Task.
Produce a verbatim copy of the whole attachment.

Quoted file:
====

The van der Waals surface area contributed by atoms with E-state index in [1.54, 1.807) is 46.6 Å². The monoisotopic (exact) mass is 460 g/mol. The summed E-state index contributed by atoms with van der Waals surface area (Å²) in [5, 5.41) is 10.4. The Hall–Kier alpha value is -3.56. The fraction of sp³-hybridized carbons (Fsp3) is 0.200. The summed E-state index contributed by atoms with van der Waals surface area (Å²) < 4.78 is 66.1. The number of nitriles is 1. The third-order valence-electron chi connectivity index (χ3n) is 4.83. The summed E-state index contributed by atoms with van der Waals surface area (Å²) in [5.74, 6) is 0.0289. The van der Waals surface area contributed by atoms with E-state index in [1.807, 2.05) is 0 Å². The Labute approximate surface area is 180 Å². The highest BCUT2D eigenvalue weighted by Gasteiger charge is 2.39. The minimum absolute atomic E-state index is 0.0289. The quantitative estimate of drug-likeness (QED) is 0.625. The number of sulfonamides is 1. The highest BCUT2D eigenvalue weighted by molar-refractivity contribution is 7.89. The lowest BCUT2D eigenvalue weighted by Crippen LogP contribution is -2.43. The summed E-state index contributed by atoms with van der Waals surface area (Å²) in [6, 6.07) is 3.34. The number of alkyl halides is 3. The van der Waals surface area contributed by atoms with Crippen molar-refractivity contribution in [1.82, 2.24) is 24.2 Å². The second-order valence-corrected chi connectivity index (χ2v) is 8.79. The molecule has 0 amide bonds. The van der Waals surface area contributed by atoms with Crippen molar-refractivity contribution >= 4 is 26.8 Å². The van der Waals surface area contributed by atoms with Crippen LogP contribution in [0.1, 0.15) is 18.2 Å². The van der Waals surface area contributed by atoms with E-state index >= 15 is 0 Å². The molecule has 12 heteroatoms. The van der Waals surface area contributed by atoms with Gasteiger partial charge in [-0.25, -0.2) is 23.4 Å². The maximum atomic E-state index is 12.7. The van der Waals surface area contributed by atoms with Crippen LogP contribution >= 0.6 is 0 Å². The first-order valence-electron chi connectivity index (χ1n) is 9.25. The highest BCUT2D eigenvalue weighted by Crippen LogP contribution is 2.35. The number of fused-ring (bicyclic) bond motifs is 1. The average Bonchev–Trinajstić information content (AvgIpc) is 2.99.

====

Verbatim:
The van der Waals surface area contributed by atoms with E-state index in [1.54, 1.807) is 46.6 Å². The monoisotopic (exact) mass is 460 g/mol. The summed E-state index contributed by atoms with van der Waals surface area (Å²) in [5, 5.41) is 10.4. The Hall–Kier alpha value is -3.56. The fraction of sp³-hybridized carbons (Fsp3) is 0.200. The summed E-state index contributed by atoms with van der Waals surface area (Å²) < 4.78 is 66.1. The number of nitriles is 1. The third-order valence-electron chi connectivity index (χ3n) is 4.83. The summed E-state index contributed by atoms with van der Waals surface area (Å²) in [5.74, 6) is 0.0289. The van der Waals surface area contributed by atoms with E-state index in [1.807, 2.05) is 0 Å². The Labute approximate surface area is 180 Å². The highest BCUT2D eigenvalue weighted by Gasteiger charge is 2.39. The minimum absolute atomic E-state index is 0.0289. The quantitative estimate of drug-likeness (QED) is 0.625. The number of sulfonamides is 1. The highest BCUT2D eigenvalue weighted by molar-refractivity contribution is 7.89. The lowest BCUT2D eigenvalue weighted by Crippen LogP contribution is -2.43. The summed E-state index contributed by atoms with van der Waals surface area (Å²) in [6, 6.07) is 3.34. The number of alkyl halides is 3. The van der Waals surface area contributed by atoms with Crippen molar-refractivity contribution in [1.82, 2.24) is 24.2 Å². The second-order valence-corrected chi connectivity index (χ2v) is 8.79. The molecule has 0 amide bonds. The van der Waals surface area contributed by atoms with Crippen molar-refractivity contribution >= 4 is 26.8 Å². The van der Waals surface area contributed by atoms with Crippen LogP contribution in [0.1, 0.15) is 18.2 Å². The van der Waals surface area contributed by atoms with E-state index >= 15 is 0 Å². The molecule has 12 heteroatoms. The van der Waals surface area contributed by atoms with Gasteiger partial charge in [-0.25, -0.2) is 23.4 Å². The maximum atomic E-state index is 12.7. The van der Waals surface area contributed by atoms with Crippen LogP contribution >= 0.6 is 0 Å². The first-order valence-electron chi connectivity index (χ1n) is 9.25. The highest BCUT2D eigenvalue weighted by Crippen LogP contribution is 2.35. The number of fused-ring (bicyclic) bond motifs is 1. The average Bonchev–Trinajstić information content (AvgIpc) is 2.99.